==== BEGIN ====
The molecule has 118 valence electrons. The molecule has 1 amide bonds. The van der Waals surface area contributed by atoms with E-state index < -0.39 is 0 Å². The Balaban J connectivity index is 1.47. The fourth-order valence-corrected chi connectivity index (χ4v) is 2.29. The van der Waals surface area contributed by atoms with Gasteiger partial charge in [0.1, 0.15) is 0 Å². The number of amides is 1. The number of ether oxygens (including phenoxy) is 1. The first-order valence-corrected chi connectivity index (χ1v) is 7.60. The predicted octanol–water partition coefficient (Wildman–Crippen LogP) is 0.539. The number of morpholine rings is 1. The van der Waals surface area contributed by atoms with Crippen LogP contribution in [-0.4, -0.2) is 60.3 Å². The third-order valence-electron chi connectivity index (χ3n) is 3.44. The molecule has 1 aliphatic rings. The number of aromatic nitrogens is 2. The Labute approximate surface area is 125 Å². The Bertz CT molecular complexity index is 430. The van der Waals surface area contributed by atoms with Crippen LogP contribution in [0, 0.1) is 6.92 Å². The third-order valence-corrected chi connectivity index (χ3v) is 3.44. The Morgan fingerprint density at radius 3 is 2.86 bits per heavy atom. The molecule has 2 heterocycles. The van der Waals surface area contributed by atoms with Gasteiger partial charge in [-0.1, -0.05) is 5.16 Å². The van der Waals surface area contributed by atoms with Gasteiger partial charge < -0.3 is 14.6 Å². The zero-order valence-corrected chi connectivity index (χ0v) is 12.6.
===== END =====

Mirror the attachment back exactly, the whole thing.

The molecule has 118 valence electrons. The molecule has 1 amide bonds. The van der Waals surface area contributed by atoms with E-state index < -0.39 is 0 Å². The Balaban J connectivity index is 1.47. The fourth-order valence-corrected chi connectivity index (χ4v) is 2.29. The van der Waals surface area contributed by atoms with Gasteiger partial charge in [0.1, 0.15) is 0 Å². The number of amides is 1. The number of ether oxygens (including phenoxy) is 1. The first-order valence-corrected chi connectivity index (χ1v) is 7.60. The predicted octanol–water partition coefficient (Wildman–Crippen LogP) is 0.539. The number of morpholine rings is 1. The van der Waals surface area contributed by atoms with Crippen LogP contribution in [-0.4, -0.2) is 60.3 Å². The third-order valence-electron chi connectivity index (χ3n) is 3.44. The molecule has 1 aliphatic rings. The number of aromatic nitrogens is 2. The Labute approximate surface area is 125 Å². The Bertz CT molecular complexity index is 430. The van der Waals surface area contributed by atoms with Crippen LogP contribution in [0, 0.1) is 6.92 Å². The third-order valence-corrected chi connectivity index (χ3v) is 3.44. The Morgan fingerprint density at radius 3 is 2.86 bits per heavy atom. The molecule has 2 heterocycles. The van der Waals surface area contributed by atoms with Gasteiger partial charge in [-0.1, -0.05) is 5.16 Å². The van der Waals surface area contributed by atoms with Gasteiger partial charge < -0.3 is 14.6 Å². The zero-order valence-corrected chi connectivity index (χ0v) is 12.6.